Women in Tech
Women working in the financial sector have contributed £1.12 trillion over the last 26 years to the UK economy Christina Morillo/Unsplash

As early as 1870, Victoria Woodhull became the first female stockbroker and Muriel Siebert also referred to as the "first woman of finance", was the first woman to join the 1,365 male members of the stock exchange on 28 December 1967. She owned a seat on the New York Stock Exchange and was the first woman to head one of the NYSE's member firms.

Even after them, however, for a long time, women's involvement in this field was a rarity. This has changed very radically in recent years. The share of women among investors is increasing year by year and in Poland, the number of women studying economics has even exceeded the number of men.

According to the Centre of Economic & Business Research (CEBR) on behalf of the London Stock Exchange (LSE), women working in the financial sector have contributed to the UK economy in total value added and after accounting for inflation to the tune of £1.12 trillion over the last 26 years.

The gap between women and men that is reflected in social, political, intellectual, as well as cultural and economic outcomes and attitudes, also called the 'Gender Gap', creates a 68% gap in the financial market. The gap is calculated using an index that reflects the inequality in achievement between women and men.

Statistics from XTB group, which is an international provider of trading and investment products, services and technology solutions, suggest the percentage of women interested in financial markets has increased from 16 per cent in 2022. And although women are still in the minority, the statistics show a growing trend. This may be due to the greater independence of women, who are increasingly participating in activities that have historically been considered mainly a man's domain.

In 2018, Forbes claimed, in a response to a report by John Hancock's Twine Savings and Investing app that in terms of financial independence, millennial women need to take advantage of the opportunities they have today to grow their wealth, but they are poised to become the most financially independent generation in history.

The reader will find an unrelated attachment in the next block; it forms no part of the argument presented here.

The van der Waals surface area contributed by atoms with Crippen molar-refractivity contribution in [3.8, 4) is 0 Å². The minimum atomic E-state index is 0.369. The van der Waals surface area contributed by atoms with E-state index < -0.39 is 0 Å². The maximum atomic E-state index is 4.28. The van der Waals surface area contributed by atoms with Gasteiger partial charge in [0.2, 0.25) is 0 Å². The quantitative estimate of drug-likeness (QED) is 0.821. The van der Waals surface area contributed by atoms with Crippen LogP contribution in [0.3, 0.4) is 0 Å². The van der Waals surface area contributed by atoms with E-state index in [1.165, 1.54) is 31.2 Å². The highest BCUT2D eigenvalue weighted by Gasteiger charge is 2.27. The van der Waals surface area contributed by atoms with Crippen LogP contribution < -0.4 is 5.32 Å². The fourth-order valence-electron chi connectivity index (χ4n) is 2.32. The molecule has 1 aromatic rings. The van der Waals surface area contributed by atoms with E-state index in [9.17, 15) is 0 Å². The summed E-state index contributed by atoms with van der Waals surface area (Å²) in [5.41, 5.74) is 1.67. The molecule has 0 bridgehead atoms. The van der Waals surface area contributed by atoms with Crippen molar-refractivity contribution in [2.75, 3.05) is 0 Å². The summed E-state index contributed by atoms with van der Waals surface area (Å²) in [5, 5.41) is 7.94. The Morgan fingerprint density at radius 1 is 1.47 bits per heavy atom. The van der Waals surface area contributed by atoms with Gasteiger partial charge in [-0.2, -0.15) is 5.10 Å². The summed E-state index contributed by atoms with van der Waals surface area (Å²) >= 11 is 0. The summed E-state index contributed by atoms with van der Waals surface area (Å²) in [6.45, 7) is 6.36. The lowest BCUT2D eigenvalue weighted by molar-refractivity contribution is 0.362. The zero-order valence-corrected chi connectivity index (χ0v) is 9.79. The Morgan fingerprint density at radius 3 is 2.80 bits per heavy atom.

An interesting figure for the number of women among investors in the financial market is the country. While large markets such as Germany and France are at the tail end of the ranking with less than 10 per cent of women, Portugal, Poland, Slovakia and the UK have an average share of 12.75 per cent of women among investors. The overall ranking is led by Romania, where women account for up to 26 per cent of investors.

Geography also plays a role in women's stock market decisions. According to the XTB group, women were most likely to buy in the US market and invest in BigTechs such as Tesla, Apple or Palantir Technologies. However, local companies such as CEZ in the Czech Republic, France's TechnipFMC or International Consolidated Airlines Group in Spain were not far behind.

Yet, female investors are in many cases defined by the stereotypes that have been created around them over the years of their presence on the market. Women are stereotypically more willing to take risks than men because the willingness to take risks is associated with masculine characteristics and is driven by testosterone. Women have thus suffered from the negative and biased label of being indifferent to risks.

The difference between female and male investors is presented by other facts. In terms of age, female investors, with an average age of 37, are two years older than male investors. The difference also lies in the way they invest. While up to 59 per cent of women invest via computer, their male counterparts prefer a mobile device.

"Women are naturally more cautious, they need more information to make decisions. Women take more time to make an investment decision. Making transactions through the desktop application creates a sense of greater control and security over your finances," stated Dr Anna Szczepańska-Przekota from the Koszalin University of Technology.

The potential for the rise of women in financial markets is great and has been moving in a good direction in recent years. In doing so, women and their investment decisions are not significantly different from what can be observed for men. And for that, this upward trend only needs to be sustained. After all, the financial industry is far from being a male-only industry.